How to do Cardio More Efficiently
Chances are when you think of cardio, you picture running, rowing, swimming, cycling etc. You may think of the hours spent on a treadmill or a machine, plodding away trying to improve your stamina.
There’s not a great deal drastically wrong with this approach, but there is a way to do cardio more efficiently. Let me explain to you how…
What does more efficiently mean?
Cardio is mostly performed in what’s known as a ‘steady state’, whereby you maintain a single pace of work for the entire workout. This is the way most people will go for a run – they’ll run at a moderate pace until they’ve completed their route or required time/distance.
It’s a relatively effective way to burn calories, but the fitness gains are limited by the approach. When people first start doing some steady state cardio they’ll notice fast improvements because it’s a new stimulus. After a relatively short period of time though, these improvements will tail off and the performance will largely stabilise. The reason for this is because the body quickly gets used to the work, reaches a point of efficiency and maintains it.
In order to reach beyond those levels, we have to mix up the cardio work and take a more varied approach. An approach that pushes the body beyond what it’s normally capable of, what it’s used to and what it has done before.
HIIT (High Intensity Interval Training) Cardio
For the non-specialist exerciser (someone who isn’t looking to be a better runner, swimmer etc), the most effective form of cardio is HIIT. It’s varied, much higher intensity and produces results faster by making the trainer work harder.
The great thing about using HIIT in your workouts is that you can combine various forms of training. If you’re not a massive fan of cardio machines, you can use all kinds of other training approaches, such as bodyweight training, resistance training, sprints etc.
There’s an argument that HIIT is better for you anyway as the more varied training prevents overuse injuries. If you always run for your cardio workouts for example, you’re more likely to pick up injuries by repeating the same movement pattern over and over again. Unless you lack creativity, you’ll never do too much repetition if you use HIIT as your go-to cardio training!
For examples of HIIT workouts, try these resources…
The Ultimate HIIT Workout Guide – 52 HIIT workouts that can be taken to the gym with you on your phone.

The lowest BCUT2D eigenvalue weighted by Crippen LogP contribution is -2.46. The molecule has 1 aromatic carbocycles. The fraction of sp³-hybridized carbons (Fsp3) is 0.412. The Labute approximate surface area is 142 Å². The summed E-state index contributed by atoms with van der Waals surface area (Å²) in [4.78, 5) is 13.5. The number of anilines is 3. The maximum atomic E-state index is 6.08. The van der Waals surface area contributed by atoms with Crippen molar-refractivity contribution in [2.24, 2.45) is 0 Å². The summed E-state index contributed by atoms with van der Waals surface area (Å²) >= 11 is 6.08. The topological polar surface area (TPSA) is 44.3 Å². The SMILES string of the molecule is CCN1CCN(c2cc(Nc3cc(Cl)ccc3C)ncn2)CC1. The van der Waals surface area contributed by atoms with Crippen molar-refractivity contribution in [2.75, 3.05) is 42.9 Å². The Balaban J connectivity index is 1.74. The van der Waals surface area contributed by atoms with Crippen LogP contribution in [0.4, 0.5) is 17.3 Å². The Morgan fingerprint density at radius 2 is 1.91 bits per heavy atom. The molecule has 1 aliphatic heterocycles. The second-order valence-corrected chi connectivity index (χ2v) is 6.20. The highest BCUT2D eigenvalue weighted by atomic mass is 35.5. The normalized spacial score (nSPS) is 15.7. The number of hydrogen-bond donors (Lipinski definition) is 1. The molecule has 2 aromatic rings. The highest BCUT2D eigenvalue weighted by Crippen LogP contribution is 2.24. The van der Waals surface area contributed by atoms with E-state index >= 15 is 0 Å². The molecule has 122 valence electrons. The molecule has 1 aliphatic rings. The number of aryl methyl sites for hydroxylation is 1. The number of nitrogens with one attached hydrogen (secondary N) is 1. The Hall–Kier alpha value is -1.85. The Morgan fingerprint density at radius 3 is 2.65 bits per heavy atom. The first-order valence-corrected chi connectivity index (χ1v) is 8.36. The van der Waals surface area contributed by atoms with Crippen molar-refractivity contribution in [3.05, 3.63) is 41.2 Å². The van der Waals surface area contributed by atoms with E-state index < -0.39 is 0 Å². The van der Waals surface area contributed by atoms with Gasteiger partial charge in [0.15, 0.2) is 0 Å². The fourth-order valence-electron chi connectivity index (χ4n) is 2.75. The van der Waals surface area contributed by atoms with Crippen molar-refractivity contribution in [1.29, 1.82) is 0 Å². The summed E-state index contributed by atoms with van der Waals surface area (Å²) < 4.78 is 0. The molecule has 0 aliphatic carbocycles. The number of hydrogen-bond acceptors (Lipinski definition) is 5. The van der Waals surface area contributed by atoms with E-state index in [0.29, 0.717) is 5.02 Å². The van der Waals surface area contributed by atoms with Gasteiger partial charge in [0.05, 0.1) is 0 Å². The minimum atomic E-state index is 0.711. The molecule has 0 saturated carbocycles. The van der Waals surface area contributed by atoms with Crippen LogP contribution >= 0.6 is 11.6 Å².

The HIIT Bible – A description of HIIT and how it works, with a few workouts added in.
Why is HIIT More Efficient Than Steady State Cardio?
When you perform HIIT cardio properly, you push your body harder, so your raise your heart rate far beyond what you normally would if you were exercising at a lower intensity. This means you burn more calories than normal, illicit a larger training effect and force physiological changes in your body as a result.
By working harder and at a higher intensity, you can also reduce the amount of time you spend training. Physically, you’re unlikely to be able to work at a high intensity for a long time anyway. You can test this for yourself – try to sprint as fast as you can and see how long you can maintain the pace for. Compare that to your ‘jogging’ speed and how long you can maintain that pace.
From a training efficiency point of view, mixing resistance training into your workouts also means that you can get the benefits of weight training at the same time as you improve your cardiovascular system. It means you could potentially (depending on how hard you work) cut your training time down considerably, whilst still achieving great results.
Remember, it’s not how long you spend training that matters, it’s what you do when you’re training that counts.
How to Get Started With HIIT
The basic principles are that you mix periods of high intensity work with rest and recovery periods. It doesn’t need to be complicated, so here are a few examples of simple, effective and good quality HIIT workouts….
Rower: Row as fast as you can for 100m, slow down to a gentle pace for the next 100m. Alternate this sprint/recovery for 20 rounds.
Kettlebell/Push Up: Perform 20 kettlebell swings followed by 20 push ups. Rest for 20 seconds, then do 19 kettlebell swings and 19 push ups. Repeat, dropping by 1 each set until you reach 1 kettlebell swing and 1 push up.
Hill Sprints: Find a steep(ish) hill that will take around 10 seconds to run up. Sprint up the top of it, then walk down. Repeat x 20.
These are all really simple HIIT workouts, but they’re very effective and will improve your cardiovascular system, help build a little muscle and will burn a lot of calories! Oh, they’ll also take a lot less time than those hour-long runs or the 4 hour bike rides that some people go out on!
So, use HIIT as your cardio and make your entire cardio workout more efficient!